This game happens online, and big parts of it is searching for clues on Facebook, LinkedIn, on websites and through emails. This is a bit of a problem for those without Facebook or LinkedIn profiles, as it often means that these providers ask for a log in before viewing the profiles that need to be searched for clues. As long as one person in the group has access to these sites, they can share the screen, but it is a bit difficult to find clues through screen share, rather than everybody being able to have a look and search through info themselves. Profiles and websites with logins provide clues to passwords which have to be cracked to continue on, and generally this is really a lot of fun. Everybody is able to log into the different accounts once the group found the passwords and can do some snooping, but generally it is expected that one person shares their screen. It even goes so far as that a real phone number needs to be called at one point. Unfortunately, there is also no real interaction here, and sadly the password input required to get the next clue over the phone was not working at all for the Cubed3 team. The problem here was that it wasn't clear on how the password was meant to be put in, and after a good 20 minutes of trying to speak it into the phone, it occurred to the team to try and type it in, at which point the game could finally continue. This was because the phone is also operated by a computer, so it is not possible to have any real interaction with a person here, another hugely missed opportunity.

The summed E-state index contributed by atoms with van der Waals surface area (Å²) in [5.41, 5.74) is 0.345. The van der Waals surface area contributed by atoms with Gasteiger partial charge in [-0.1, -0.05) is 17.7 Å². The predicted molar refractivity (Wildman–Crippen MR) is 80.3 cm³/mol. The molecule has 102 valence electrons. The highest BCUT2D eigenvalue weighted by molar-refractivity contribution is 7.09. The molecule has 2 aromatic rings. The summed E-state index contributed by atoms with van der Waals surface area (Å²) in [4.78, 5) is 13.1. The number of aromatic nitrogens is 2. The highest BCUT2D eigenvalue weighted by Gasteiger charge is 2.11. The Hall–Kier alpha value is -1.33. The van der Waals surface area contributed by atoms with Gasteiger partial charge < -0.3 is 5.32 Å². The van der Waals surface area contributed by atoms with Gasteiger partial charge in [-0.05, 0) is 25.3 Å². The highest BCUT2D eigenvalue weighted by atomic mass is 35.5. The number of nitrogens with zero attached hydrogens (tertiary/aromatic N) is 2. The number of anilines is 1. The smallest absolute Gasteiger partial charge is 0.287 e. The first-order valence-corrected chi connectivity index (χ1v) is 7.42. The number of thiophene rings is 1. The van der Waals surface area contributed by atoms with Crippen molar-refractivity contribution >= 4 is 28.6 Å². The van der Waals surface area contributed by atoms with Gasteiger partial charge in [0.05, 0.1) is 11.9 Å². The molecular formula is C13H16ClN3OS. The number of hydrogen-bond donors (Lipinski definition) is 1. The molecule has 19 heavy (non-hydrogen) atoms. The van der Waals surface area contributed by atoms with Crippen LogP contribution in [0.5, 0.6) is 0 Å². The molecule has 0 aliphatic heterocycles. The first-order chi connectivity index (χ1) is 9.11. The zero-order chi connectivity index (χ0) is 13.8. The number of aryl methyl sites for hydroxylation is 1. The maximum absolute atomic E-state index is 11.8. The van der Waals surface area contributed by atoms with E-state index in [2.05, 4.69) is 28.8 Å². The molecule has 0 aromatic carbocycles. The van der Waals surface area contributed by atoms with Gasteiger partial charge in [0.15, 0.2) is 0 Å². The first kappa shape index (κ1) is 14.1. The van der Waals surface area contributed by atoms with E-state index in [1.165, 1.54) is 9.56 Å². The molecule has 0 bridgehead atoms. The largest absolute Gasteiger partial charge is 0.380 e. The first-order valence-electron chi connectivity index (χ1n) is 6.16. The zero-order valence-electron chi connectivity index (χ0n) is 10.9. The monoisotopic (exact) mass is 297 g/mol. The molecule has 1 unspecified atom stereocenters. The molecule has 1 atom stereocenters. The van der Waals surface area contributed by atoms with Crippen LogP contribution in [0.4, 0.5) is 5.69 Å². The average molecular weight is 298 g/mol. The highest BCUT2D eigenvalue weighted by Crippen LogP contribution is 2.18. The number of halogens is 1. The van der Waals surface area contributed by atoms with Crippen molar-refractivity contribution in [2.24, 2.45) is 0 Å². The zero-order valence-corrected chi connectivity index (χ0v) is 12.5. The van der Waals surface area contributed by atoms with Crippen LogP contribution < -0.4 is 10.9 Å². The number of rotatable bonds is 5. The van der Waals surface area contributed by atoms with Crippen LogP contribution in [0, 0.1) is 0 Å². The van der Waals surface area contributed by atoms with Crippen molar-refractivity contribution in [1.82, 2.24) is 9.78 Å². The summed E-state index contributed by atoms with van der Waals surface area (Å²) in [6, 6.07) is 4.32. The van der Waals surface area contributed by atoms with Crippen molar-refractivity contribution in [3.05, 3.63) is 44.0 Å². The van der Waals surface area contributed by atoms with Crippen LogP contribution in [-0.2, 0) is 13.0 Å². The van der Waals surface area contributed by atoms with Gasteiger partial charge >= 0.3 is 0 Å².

Another problem here is that there is no help available. While the FAQs state that help is available if a team gets really stuck, this was not the case. After being stuck on the phone for a good 15 minutes, the team tried asking for help using the chat function, just as the FAQ stated, but to no avail. There was no response in the chat at all, not even after the fact.  

Luckily, the team finished with plenty of time left and on a cliff-hanger. It is great to not be too bothered by the time limit, 1 hour and 30 minutes, and feeling that players are given adequate time to finish everything. The ending seems almost a little bit too abrupt though, and it would have been nice to have a little bit more. Additionally, by reaching the end of the game, players suddenly get booted out of the group call to watch a video, which is surprising and a little shocking. It feels as though the team would not get the chance to chat about the ending using the video chat provided. This is not the case, as the team was back in the chat after the video finished, but a little indication about this would have been nice. 

Image for Isklander: Plymouth Point – The Cubed3 Experience

The story overall is very intriguing, with references to real life places and nicely worked out profiles and websites to work with. It is all truly all very well organised and searching for clues is a lot of fun.

Final Thoughts 

Isklander: Plymouth Point is definitely a wonderfully intriguing activity to do with a group of friends. It runs very well, is thought through and appears to be 'real' by using real world social media and history. The few minor downsides, mainly the interaction with the game characters, can easily be overlooked when keeping in mind the price and overall enjoyment of the game.